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Blood Pressure in Diabetes: Multiple Drugs Needed to Attain Lower Goals

KEY POINT

For the 11 million Americans who have both diabetes and hypertension, the National Kidney Foundation (NKF) has suggested lowering the goal of blood pressure treatment to 130/80 mm Hg. Intensive control of blood pressure in these patients has been shown to reduce cardiovascular morbidity and mortality, regardless of which antihypertensive agents are used for first-line therapy. However, treatment with more than one medication is usually required to reach goal, and evidence indicates that multidrug therapy is more beneficial than single agents alone.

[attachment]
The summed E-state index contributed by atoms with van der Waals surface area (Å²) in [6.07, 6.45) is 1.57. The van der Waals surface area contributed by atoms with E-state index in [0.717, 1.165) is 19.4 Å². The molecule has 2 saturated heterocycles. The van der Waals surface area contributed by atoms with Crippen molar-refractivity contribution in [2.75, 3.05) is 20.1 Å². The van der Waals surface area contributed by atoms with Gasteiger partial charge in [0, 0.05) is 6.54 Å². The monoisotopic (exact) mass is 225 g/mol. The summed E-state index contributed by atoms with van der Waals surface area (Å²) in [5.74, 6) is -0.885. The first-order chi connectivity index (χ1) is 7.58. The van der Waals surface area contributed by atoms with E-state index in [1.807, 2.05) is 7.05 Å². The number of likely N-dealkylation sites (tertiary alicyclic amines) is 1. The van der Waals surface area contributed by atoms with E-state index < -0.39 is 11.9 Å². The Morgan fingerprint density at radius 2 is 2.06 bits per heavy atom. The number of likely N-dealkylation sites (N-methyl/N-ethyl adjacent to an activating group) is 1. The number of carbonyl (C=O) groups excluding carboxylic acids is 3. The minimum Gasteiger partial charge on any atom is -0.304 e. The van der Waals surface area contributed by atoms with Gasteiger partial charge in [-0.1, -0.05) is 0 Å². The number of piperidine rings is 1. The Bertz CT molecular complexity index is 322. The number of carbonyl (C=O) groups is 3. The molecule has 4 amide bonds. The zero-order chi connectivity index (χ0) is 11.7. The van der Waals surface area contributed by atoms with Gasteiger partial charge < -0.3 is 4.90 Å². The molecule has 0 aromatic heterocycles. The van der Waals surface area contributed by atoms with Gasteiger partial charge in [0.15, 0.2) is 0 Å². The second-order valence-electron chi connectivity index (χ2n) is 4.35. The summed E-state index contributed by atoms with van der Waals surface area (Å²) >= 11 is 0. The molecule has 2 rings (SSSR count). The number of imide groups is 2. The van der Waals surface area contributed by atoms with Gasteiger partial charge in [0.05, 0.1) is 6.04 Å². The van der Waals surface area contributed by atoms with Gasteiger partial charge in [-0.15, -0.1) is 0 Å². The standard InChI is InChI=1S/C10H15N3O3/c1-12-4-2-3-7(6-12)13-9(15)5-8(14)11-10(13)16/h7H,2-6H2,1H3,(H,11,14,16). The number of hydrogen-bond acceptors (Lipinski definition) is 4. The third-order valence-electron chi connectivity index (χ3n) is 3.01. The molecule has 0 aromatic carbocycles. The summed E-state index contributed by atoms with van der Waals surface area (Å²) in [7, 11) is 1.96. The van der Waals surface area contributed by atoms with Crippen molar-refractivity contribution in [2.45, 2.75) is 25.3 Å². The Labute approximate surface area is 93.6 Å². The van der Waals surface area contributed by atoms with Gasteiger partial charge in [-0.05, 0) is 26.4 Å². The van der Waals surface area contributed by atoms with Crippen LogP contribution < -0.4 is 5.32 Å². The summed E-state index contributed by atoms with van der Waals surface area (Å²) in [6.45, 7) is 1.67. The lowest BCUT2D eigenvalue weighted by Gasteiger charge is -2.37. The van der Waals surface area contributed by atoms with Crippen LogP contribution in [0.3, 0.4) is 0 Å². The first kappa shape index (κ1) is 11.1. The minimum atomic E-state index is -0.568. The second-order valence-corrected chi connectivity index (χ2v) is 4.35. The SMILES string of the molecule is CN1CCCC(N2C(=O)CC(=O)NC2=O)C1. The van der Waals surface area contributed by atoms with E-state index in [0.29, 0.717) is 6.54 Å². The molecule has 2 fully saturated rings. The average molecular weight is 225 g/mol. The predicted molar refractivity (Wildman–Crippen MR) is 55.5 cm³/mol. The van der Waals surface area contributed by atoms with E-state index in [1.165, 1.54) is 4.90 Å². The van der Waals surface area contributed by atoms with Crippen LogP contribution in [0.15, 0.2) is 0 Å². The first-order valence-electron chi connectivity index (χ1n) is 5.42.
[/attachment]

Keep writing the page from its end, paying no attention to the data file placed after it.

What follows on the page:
SOURCES

Bakris GL et al. Preserving renal function in adults with hypertension and diabetes: a consensus approach. Am J Kidney Dis. 2000;36:646–61. 800-622- 9010.

Grossman E et al. High blood pressure and diabetes mellitus: are all antihypertensive drugs created equal? Arch Intern Med. 2000;160:2447–52.

National Heart, Lung, and Blood Institute. The sixth report of the Joint National Committee on Prevention, Detection, Evaluation, and Treatment of High Blood Pressure. Bethesda, Md: National Institutes of Health; 1997. NIH publication 98-4080.